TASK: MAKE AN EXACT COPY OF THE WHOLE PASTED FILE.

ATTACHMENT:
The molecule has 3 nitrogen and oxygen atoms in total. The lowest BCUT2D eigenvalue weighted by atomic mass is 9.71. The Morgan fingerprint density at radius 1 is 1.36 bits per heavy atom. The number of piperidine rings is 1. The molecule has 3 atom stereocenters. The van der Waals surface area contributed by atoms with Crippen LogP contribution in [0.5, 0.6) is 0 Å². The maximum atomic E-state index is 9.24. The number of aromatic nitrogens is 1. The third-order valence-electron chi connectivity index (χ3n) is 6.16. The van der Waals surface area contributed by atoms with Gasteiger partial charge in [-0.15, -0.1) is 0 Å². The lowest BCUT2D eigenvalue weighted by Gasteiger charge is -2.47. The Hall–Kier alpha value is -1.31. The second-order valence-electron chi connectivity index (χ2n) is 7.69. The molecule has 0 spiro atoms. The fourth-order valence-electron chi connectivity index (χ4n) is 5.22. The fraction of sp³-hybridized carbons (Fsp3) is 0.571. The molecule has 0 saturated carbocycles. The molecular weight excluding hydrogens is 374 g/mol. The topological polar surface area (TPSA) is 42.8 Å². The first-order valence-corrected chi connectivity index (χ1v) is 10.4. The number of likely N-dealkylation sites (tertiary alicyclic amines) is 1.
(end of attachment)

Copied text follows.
The molecule has 3 nitrogen and oxygen atoms in total. The lowest BCUT2D eigenvalue weighted by atomic mass is 9.71. The Morgan fingerprint density at radius 1 is 1.36 bits per heavy atom. The number of piperidine rings is 1. The molecule has 3 atom stereocenters. The van der Waals surface area contributed by atoms with Crippen LogP contribution in [0.5, 0.6) is 0 Å². The maximum atomic E-state index is 9.24. The number of aromatic nitrogens is 1. The third-order valence-electron chi connectivity index (χ3n) is 6.16. The van der Waals surface area contributed by atoms with Gasteiger partial charge in [-0.15, -0.1) is 0 Å². The lowest BCUT2D eigenvalue weighted by Gasteiger charge is -2.47. The Hall–Kier alpha value is -1.31. The second-order valence-electron chi connectivity index (χ2n) is 7.69. The molecule has 0 spiro atoms. The fourth-order valence-electron chi connectivity index (χ4n) is 5.22. The fraction of sp³-hybridized carbons (Fsp3) is 0.571. The molecule has 0 saturated carbocycles. The molecular weight excluding hydrogens is 374 g/mol. The topological polar surface area (TPSA) is 42.8 Å². The first-order valence-corrected chi connectivity index (χ1v) is 10.4. The number of likely N-dealkylation sites (tertiary alicyclic amines) is 1.